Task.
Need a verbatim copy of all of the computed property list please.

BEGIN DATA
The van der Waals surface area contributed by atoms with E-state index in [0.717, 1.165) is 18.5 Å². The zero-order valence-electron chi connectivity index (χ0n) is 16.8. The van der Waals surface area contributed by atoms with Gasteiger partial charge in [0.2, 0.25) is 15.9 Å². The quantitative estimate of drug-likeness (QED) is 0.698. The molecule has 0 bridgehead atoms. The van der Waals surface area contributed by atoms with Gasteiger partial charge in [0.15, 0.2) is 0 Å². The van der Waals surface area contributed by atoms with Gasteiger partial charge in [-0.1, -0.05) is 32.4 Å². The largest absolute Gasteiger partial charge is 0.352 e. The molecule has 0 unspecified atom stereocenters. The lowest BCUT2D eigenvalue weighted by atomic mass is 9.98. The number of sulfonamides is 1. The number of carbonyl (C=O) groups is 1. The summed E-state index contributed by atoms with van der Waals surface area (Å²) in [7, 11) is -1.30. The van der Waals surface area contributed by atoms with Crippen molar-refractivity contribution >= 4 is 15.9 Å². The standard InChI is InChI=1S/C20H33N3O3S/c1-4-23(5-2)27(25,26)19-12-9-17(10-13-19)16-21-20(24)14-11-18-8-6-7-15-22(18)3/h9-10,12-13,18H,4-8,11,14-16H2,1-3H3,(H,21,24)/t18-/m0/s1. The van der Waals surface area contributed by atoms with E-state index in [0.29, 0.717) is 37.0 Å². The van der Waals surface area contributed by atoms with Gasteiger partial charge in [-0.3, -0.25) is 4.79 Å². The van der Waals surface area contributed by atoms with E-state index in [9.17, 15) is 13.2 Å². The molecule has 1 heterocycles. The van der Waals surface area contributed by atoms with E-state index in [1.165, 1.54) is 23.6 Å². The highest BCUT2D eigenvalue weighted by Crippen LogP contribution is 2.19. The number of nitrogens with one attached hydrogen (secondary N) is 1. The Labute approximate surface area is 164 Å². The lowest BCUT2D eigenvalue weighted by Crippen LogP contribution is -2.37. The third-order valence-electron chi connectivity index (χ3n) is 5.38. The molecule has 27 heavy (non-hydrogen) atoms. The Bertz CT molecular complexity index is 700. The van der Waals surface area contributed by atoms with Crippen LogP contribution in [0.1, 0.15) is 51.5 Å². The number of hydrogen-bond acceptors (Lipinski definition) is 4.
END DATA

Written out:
The van der Waals surface area contributed by atoms with E-state index in [0.717, 1.165) is 18.5 Å². The zero-order valence-electron chi connectivity index (χ0n) is 16.8. The van der Waals surface area contributed by atoms with Gasteiger partial charge in [0.2, 0.25) is 15.9 Å². The quantitative estimate of drug-likeness (QED) is 0.698. The molecule has 0 bridgehead atoms. The van der Waals surface area contributed by atoms with Gasteiger partial charge in [0.15, 0.2) is 0 Å². The van der Waals surface area contributed by atoms with Gasteiger partial charge in [-0.1, -0.05) is 32.4 Å². The largest absolute Gasteiger partial charge is 0.352 e. The molecule has 0 unspecified atom stereocenters. The lowest BCUT2D eigenvalue weighted by atomic mass is 9.98. The number of sulfonamides is 1. The number of carbonyl (C=O) groups is 1. The summed E-state index contributed by atoms with van der Waals surface area (Å²) in [7, 11) is -1.30. The van der Waals surface area contributed by atoms with Crippen molar-refractivity contribution >= 4 is 15.9 Å². The standard InChI is InChI=1S/C20H33N3O3S/c1-4-23(5-2)27(25,26)19-12-9-17(10-13-19)16-21-20(24)14-11-18-8-6-7-15-22(18)3/h9-10,12-13,18H,4-8,11,14-16H2,1-3H3,(H,21,24)/t18-/m0/s1. The van der Waals surface area contributed by atoms with E-state index in [0.29, 0.717) is 37.0 Å². The van der Waals surface area contributed by atoms with Gasteiger partial charge in [-0.3, -0.25) is 4.79 Å². The van der Waals surface area contributed by atoms with E-state index in [9.17, 15) is 13.2 Å². The molecule has 1 heterocycles. The van der Waals surface area contributed by atoms with E-state index in [1.165, 1.54) is 23.6 Å². The highest BCUT2D eigenvalue weighted by Crippen LogP contribution is 2.19. The number of nitrogens with one attached hydrogen (secondary N) is 1. The Labute approximate surface area is 164 Å². The lowest BCUT2D eigenvalue weighted by Crippen LogP contribution is -2.37. The third-order valence-electron chi connectivity index (χ3n) is 5.38. The molecule has 27 heavy (non-hydrogen) atoms. The Bertz CT molecular complexity index is 700. The van der Waals surface area contributed by atoms with Crippen LogP contribution in [0.1, 0.15) is 51.5 Å². The number of hydrogen-bond acceptors (Lipinski definition) is 4.